Kyle Rittenhouse, of Antioch, Illinois, about 15 miles (24.14 kilometres) from Kenosha, was taken into custody in Illinois on suspicion of first-degree intentional homicide in the attack Tuesday that was largely captured on cellphone video. The shooting left a third person wounded.

“I just killed somebody,” the gunman, carrying a semi-automatic rifle, could be heard saying at one point during the rampage that erupted just before midnight in the city of 100,000 people midway between Milwaukee and Chicago.

In the wake of the killings, Wisconsin Gov. Tony Evers authorized the deployment of 500 members of the National Guard to Kenosha, doubling the number of troops. The governor's office said he is working with other states to bring in additional National Guard members and law officers. Authorities also announced a 7 p.m. curfew, an hour earlier than the night before. Even so, protesters were out Wednesday night after the curfew.

“A senseless tragedy like this cannot happen again,” the governor, a Democrat, said in a statement. “I again ask those who choose to exercise their First Amendment rights please do so peacefully and safely, as so many did last night. I also ask the individuals who are not there to exercise those rights to please stay home and let local first responders, law enforcement and members of the Wisconsin National Guard do their jobs.”

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Defence official: Arson suspected as cause of Navy ship fire

SAN DIEGO (AP) — Arson is suspected as the cause of a July 12 fire that left extensive damage to the USS Bonhomme Richard docked off San Diego, and a U.S. Navy sailor was being questioned as a potential suspect, a senior defence official said Wednesday.

The sailor was being questioned as part of the investigation by the Naval Criminal Investigative Service and the Bureau of Alcohol, Tobacco, Firearms and Explosives, the official said, adding that defence department leaders were notified of the development. The official, with knowledge of the investigation, spoke to The Associated Press on condition of anonymity to provide details not yet made public. The sailor was not detained.

The amphibious assault ship burned for more than four days and was the Navy’s worst U.S. warship fire outside of combat in recent memory.

The ship was left with extensive structural, electrical and mechanical damage and its future remains uncertain.

The development in the investigation was first reported by KGTV, the ABC affiliate in San Diego. The Navy declined to answer questions.

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New Zealand mosque shooter sentenced to life without parole

CHRISTCHURCH, New Zealand (AP) — The white supremacist who slaughtered 51 worshippers at two New Zealand mosques was sentenced Thursday to life in prison without the possibility of parole.

The judge imposed the maximum available sentence on 29-year-old Australian gunman Brenton Harrison Tarrant, the first time the sentence has been imposed in New Zealand.

Judge Cameron Mander said Tarrant's crimes were so wicked that a life time in jail could not begin to atone for them. He said they had caused enormous loss and hurt and stemmed from a warped and malignant ideology.

“Your actions were inhuman,” Mander said. “You deliberately killed a 3-year-old infant as he clung to the leg of his father.”

The March 2019 attacks targeting people praying at the Al Noor and Linwood mosques shocked New Zealand and prompted new laws banning the deadliest types of semi-automatic weapons. They also prompted global changes to social media protocols after the gunman livestreamed his attack on Facebook.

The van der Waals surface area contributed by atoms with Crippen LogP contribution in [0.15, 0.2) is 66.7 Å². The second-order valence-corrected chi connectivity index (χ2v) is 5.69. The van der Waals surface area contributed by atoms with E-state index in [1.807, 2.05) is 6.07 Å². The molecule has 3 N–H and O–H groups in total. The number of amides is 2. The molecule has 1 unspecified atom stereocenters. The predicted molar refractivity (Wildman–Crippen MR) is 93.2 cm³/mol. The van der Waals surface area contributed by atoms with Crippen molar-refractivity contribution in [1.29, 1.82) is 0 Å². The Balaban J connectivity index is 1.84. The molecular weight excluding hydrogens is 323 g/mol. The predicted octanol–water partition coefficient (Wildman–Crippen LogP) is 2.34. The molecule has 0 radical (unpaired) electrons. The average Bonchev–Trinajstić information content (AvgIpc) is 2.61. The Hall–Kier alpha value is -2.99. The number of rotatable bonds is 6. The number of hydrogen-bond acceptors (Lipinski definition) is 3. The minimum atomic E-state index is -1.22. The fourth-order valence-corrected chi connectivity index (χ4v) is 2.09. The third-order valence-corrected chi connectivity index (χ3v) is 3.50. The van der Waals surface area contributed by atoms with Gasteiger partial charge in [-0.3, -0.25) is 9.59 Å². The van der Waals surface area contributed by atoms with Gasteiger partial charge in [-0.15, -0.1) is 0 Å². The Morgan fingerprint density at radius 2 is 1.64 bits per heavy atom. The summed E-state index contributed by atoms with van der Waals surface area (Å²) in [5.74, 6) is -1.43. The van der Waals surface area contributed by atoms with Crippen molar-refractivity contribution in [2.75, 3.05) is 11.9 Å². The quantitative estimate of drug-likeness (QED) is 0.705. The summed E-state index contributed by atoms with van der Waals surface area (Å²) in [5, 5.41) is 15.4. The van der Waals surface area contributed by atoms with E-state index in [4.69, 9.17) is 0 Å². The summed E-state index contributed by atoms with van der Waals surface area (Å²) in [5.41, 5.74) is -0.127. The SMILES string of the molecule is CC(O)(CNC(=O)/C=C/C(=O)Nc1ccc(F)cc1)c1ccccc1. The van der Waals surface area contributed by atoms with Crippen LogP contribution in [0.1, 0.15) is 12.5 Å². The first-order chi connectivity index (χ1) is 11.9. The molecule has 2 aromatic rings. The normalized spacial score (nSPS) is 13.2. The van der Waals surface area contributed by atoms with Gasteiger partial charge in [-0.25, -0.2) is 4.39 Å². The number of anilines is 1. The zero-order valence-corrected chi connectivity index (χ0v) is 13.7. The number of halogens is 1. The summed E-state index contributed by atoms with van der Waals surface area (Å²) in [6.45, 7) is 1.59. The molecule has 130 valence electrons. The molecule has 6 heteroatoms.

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Boycott: NBA playoff games called off amid player protest

LAKE BUENA VISTA, Fla. (AP) — Making their strongest statement yet in the fight against racial injustice, players from six NBA teams decided not to play post-season games on Wednesday in a boycott that quickly reverberated across other professional leagues.

Also called off: Some games in Major League Baseball, Major League Soccer and the three WNBA contests, as players across four leagues decided the best way to use their platform and demand change was to literally step off the playing surface.

Players made the extraordinary decisions to protest the shooting by police in Kenosha, Wisconsin on Sunday of Jacob Blake, a Black man, apparently in the back while three of his children looked on.

Kenosha is about 40 miles south of Milwaukee. That city’s NBA team, the Bucks, started the boycotts Wednesday by refusing to emerge from their locker room to play a playoff game against the Orlando Magic.

“There has been no action, so our focus today cannot be on basketball,” said Bucks guard Sterling Brown, who joined teammate George Hill in reading a statement on the team’s behalf. Brown has a federal lawsuit pending against the city of Milwaukee alleging he was targeted because he was Black and that his civil rights were violated in January 2018 when officers used a stun gun on him after a parking violation.

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Computer pioneer Arnold Spielberg, Steven's dad, dies at 103

LOS ANGELES (AP) — Arnold Spielberg, father of filmmaker Steven Spielberg and an innovating engineer whose work helped make the personal computer possible, has died at 103.

Spielberg died of natural causes while surrounded by his family in Los Angeles on Tuesday, according to a statement from his four children.

Spielberg and Charles Propster designed the GE-225 mainframe computer in the late 1950s while working for General Electric. The machine allowed computer scientists at Dartmouth College to develop the programming language BASIC, which would be essential to the rise of personal computers in the 1970s and ‘80s.

“Dad explained how his computer was expected to perform, but the language of computer science in those days was like Greek to me,” Steven Spielberg told the General Electric publication GE Reports. "It all seemed very exciting, but it was very much out of my reach.”

Later on he understood.

News from © The Associated Press, 2020
The Associated Press